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Can Luc Besson score another French-import blockbuster with 'Lucy'? (Updated)

Over the course of his dozen-plus films as a writer-director, Parisian auteur Luc Besson has become known for his stylish inversions of schlock genre fare and a certain, shall we call it, Vive la femme attitude toward women.

Time and again, his movies place emotionally fragile female characters in physically perilous situations: a conflicted hit-woman struggling with the perils of her job in 1990’s La Femme Nikita, 12-year old Natalie Portman on the run as an assassin-in-training in The Professional, and Milla Jovovich’s universe-saving alien Leeloo in The Fifth Element (1997) among them. Besson’s latest multiplex offering appears set to follow that template. The director’s FX-heavy sci-fi thriller Lucy (which hits theaters Friday) presents Scarlett Johansson as a Taipei-based expatriate-turned-reluctant drug mule who, through a freak accident, taps into a reservoir of superhuman brain power—and ends up kicking no small amount of ass in the process.

With its 59-percent “freshness” rating on Rotten Tomatoes and prime popcorn movie season release date, Lucy arrives a little more than a year after Besson’s last outing as writer-director (the critically and commercially stillborn Michelle Pfeiffer-Robert DeNiro crime-comedy The Family). And if pre-release audience awareness surveys are to be trusted, Lucy could haul in as much as $40 million in its opening weekend to become Besson’s biggest stateside hit to date.

While the director, 55, stands as one of international moviedom’s most prolific content creators, his list of efforts that can be called “Un film de Luc Besson” remains relatively petite. That’s because writing-directing work often takes a backseat to Besson’s position as boss of EuropaCorp, the Paris-based studio he founded that’s known for churning out internationally accented action fare such as the Kevin Costner spy vehicle 3 Days to Kill in February. A rundown of the filmmaker’s credits as producer-writer—concocting and setting up film projects before outsourcing them to his go-to team of directors, including Pierre Morel and Olivier Megaton—speaks to Besson’s reputation in Hollywood as a prolific harvester of movie ideas who launches global film franchises almost at will while continuing to churn out Gallic blockbusters both sublime and ridiculous (Arthur and the Invisibles, anyone?).

Exhibit A: the Taken trilogy. In 2008, the first of the English-language French action-thrillers (starring Liam Neeson as a former CIA operative struggling to find his daughter after she is captured by sex-slavery traffickers) arrived with little box office expectation. But when the $25 million film shocked critics into a kind of puzzled enjoyment and took in more than $200 million globally, it effectively rebranded Neeson—formerly an Oscar-nominated Serious Actor—as a bankable action star. And after Taken 2 similarly turned a robust profit, Neeson returned for a third and final installment that’s due out in January, placing the Taken franchise on a very short list of European-made movie trilogies.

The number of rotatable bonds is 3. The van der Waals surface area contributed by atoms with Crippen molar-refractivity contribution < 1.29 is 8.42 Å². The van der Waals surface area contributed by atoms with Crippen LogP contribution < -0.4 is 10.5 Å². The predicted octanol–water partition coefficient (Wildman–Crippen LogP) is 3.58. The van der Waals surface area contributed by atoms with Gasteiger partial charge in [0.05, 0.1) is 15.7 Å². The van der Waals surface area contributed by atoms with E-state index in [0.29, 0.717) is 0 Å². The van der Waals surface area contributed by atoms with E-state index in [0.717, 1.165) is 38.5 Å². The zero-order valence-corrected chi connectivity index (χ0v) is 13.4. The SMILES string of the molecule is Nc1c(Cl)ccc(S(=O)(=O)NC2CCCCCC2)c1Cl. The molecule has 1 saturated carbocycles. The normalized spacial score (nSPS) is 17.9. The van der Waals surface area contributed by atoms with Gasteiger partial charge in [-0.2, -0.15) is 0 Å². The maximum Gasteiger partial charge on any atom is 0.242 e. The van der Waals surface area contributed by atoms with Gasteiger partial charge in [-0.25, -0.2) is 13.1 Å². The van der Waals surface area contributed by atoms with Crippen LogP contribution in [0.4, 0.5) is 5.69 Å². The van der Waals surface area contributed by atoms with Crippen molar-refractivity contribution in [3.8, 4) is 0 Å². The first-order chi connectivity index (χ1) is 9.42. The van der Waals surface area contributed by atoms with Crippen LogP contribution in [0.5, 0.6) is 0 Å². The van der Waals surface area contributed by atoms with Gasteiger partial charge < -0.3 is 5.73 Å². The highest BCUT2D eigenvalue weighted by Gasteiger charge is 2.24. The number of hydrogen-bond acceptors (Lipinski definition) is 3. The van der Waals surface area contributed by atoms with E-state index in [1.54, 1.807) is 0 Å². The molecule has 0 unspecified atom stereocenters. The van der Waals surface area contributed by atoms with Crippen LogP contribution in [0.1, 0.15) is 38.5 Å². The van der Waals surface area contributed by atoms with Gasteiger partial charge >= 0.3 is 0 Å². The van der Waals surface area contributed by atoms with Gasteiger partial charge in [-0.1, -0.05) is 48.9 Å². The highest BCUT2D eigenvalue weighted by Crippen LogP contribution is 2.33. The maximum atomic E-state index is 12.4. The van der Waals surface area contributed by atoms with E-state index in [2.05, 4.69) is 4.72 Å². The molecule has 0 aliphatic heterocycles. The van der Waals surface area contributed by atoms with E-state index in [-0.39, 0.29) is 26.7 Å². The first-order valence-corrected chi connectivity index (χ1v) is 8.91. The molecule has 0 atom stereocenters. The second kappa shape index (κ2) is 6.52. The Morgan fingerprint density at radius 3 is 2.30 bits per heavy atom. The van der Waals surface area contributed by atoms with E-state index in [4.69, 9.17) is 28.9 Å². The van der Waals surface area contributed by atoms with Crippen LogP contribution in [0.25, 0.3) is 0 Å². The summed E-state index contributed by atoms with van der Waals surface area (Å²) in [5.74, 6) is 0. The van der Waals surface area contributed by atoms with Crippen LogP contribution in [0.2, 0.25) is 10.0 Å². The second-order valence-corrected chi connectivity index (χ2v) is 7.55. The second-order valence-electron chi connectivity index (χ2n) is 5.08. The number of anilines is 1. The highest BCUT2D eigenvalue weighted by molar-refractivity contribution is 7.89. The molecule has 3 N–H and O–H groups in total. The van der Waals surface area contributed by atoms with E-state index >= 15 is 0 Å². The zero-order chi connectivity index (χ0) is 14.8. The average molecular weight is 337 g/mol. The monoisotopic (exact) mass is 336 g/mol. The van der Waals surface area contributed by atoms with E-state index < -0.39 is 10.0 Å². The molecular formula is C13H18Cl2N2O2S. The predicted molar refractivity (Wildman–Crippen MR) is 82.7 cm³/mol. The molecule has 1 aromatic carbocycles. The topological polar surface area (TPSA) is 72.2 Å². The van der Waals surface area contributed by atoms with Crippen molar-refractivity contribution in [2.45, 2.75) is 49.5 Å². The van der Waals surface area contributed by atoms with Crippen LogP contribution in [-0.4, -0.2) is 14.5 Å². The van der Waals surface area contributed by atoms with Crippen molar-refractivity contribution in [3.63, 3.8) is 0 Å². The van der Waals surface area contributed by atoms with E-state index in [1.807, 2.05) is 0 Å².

Before that, Besson could be partially credited with making Parkour a “thing” with the 2004 Paris ghetto-set action flick he wrote and produced, District 13 (as well as its less well-received sequel District 13: Ultimatum).

And while the less said the better about Taxi, the flop-tacular, Besson-written and -produced Jimmy Fallon/Gisele Bundchen/Queen Latifah vehicle (based, of course, on Besson’s hit French version), the filmmaker’s Transporter series definitely ranks high in his win column. Those three cartoonishly violent, meat-and-potatoes hits again saw Besson farm out directing duties, grafting Asian martial-arts action onto a decidedly European milieu of criminal intrigue and elaborate car chases, placing Jason Statham in the driver’s seat of a succession of luxury automobiles.

Today, Besson seems more intent on spending more time in the director’s chair after back-to-back outings as a producer-writer-director with The Family and The Lady—a biopic about the Myanmar human-rights activist and opposition leader Aung San Soo Kyi that premiered at the prestigious Toronto International Film Festival in 2012. Besson has also returned to his roots depicting highly adrenalized female triumphalism with Lucy.

“I love to see a woman as a very strong character,” Besson told EW earlier this year. “It’s like cooking: sugar with a bit of salt, and Lucy definitely can get salty.”

This post has been updated to reflect that Lucy does not have a 98-percent “freshness” rating Rotten Tomatoes. It has a 59-percent rating. EW regrets the error. 

Casting Net: Tommy Lee Jones joins 'Criminal,' Rooney Mara replaces Jessica Chastain in 'The Secret Scripture'

Tommy Lee Jones is joining Kevin Costner and Gary Oldman in Criminal. Ariel Vromen is directing the thriller from Millenium Films, which tells the story of a prison inmate who is implanted with a dead CIA operative’s memories, secrets, and skills with the hope that he will stop a diabolical plot. Jones will play a neuroscientist who transplants said intelligence. Douglas Cook and David Weisberg wrote the script. Chris Bender, J.C. Spink, and Matt O’Toole will produce. [THR]

• Rooney Mara is heading to The Secret Scripture, which will be directed by Jim Sheridan. The drama follows a 100-year-old woman, Roseanne, who writes the story of her life in a secret memoir while spending time in mental institutions. Mara replaces Jessica Chastain as the younger Roseanne, who survives a brutal childhood, but later suffers at the hand of a vindictive Catholic priest. Vanessa Redgrave also stars. Johnny Ferguson is adapting Sebastian Barry’s 2008 novel of the same name. Noel Pearson is producing. [Deadline]